The U.S. Health and Human Services(HHS) has announced it is expanding its role in reducing prescription opioid and heroin related overdose, death and dependence.
This follows the action of another federal agency, the Drug Enforcement Agency (DEA) last October that reclassified all FDA-approved products containing hydrocodone as Schedule II control substances. Since then, prescribers have been required to write a new prescription for each 30 day supply of a hydrocodone combination product rather than authorizing refills.
The HHS claims it will focus on three priority areas:
- Providing training and educational resources, including updated prescriber guidelines, to assist health professionals in making informed prescribing decisionsand address the over-prescribing of opioids.
- Increasing use of naloxone, as well as continuing to support the development and distribution of the life-saving drug, to help reduce the number of deaths associated with prescription opioid and heroin overdose.
- Expanding the use of Medication-Assisted Treatment (MAT), a comprehensive way to address the needs of individuals that combines the use of medication with counseling and behavioral therapies to treat substance use disorders.
“Opioid drug abuse is a devastating epidemic facing our nation. I have seen firsthand, in my home state of West Virginia, a state struggling with this very real crisis, the impact of opioid addiction. That’s why I’m taking a targeted approach to tackling this issue focused on prevention, treatment and intervention,” said Secretary Sylvia Burwell. “I also know we can’t do this alone. We need all stakeholders to come together to fight the opioid epidemic.”
The government’s emphasis on prescription opioids in has resulted in frustration by pain patients and some providers who believe that access to medication is being reduced.
The National Pain Report published two stories in the last week about a survey that showed pain patients feel they are being unfairly targeted by the federal government. The survey, conducted by the National Fibromyalgia and Chronic Pain Association was presented at the 31st annual meeting of the American Academy of Pain Medicine in National Harbor, Maryland. Here’s our story on the survey.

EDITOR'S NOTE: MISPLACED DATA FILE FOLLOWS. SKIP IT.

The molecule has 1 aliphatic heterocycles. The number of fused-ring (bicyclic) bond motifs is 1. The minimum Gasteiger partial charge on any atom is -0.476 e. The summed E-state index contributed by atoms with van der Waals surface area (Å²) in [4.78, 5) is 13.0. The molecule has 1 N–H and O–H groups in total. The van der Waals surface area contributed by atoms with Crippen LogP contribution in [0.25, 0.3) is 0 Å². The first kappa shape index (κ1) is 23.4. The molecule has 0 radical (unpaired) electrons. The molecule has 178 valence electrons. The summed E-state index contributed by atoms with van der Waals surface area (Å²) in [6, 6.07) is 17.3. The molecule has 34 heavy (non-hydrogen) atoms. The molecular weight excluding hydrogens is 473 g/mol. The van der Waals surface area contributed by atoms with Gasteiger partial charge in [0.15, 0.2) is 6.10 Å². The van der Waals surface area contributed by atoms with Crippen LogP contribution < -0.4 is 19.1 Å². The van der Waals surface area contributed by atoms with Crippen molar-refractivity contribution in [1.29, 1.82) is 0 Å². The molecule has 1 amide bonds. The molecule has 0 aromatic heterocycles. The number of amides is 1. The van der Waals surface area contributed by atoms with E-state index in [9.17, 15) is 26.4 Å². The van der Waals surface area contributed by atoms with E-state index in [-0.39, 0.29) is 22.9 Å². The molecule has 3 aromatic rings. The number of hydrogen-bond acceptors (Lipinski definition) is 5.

Some of the highlights of that survey were:
- Patient Perspective:A majority of patients (52%) expressed an increased sense of stigma about being a pain patient
- Patient Withdrawal:Patients noted experiencing withdrawal due to the regulation change, 15% because of the difficultly in seeing their HCP
- Patient Challenges: 53% of patients say they are forced to drive more often to see their health care provider, with 42% driving an additional 20 miles or more to see their HCP
The chief spokesperson for the survey is Dr. Steve Passik, Vice President of Clinical Research and Advocacy at Millennium Health.
He told the National Pain Report: ” Where opioids are concerned we dramatically expanded their use and then we went from having one tremendous public health problem, chronic pain to having two by adding the problem of prescription drug abuse and the pendulum has been swinging between the two to try and figure out an effective strategy to keep people with pain treated and to avoid, abuse, addiction, overdose and death.”
What do you think of this latest announcement from HHS?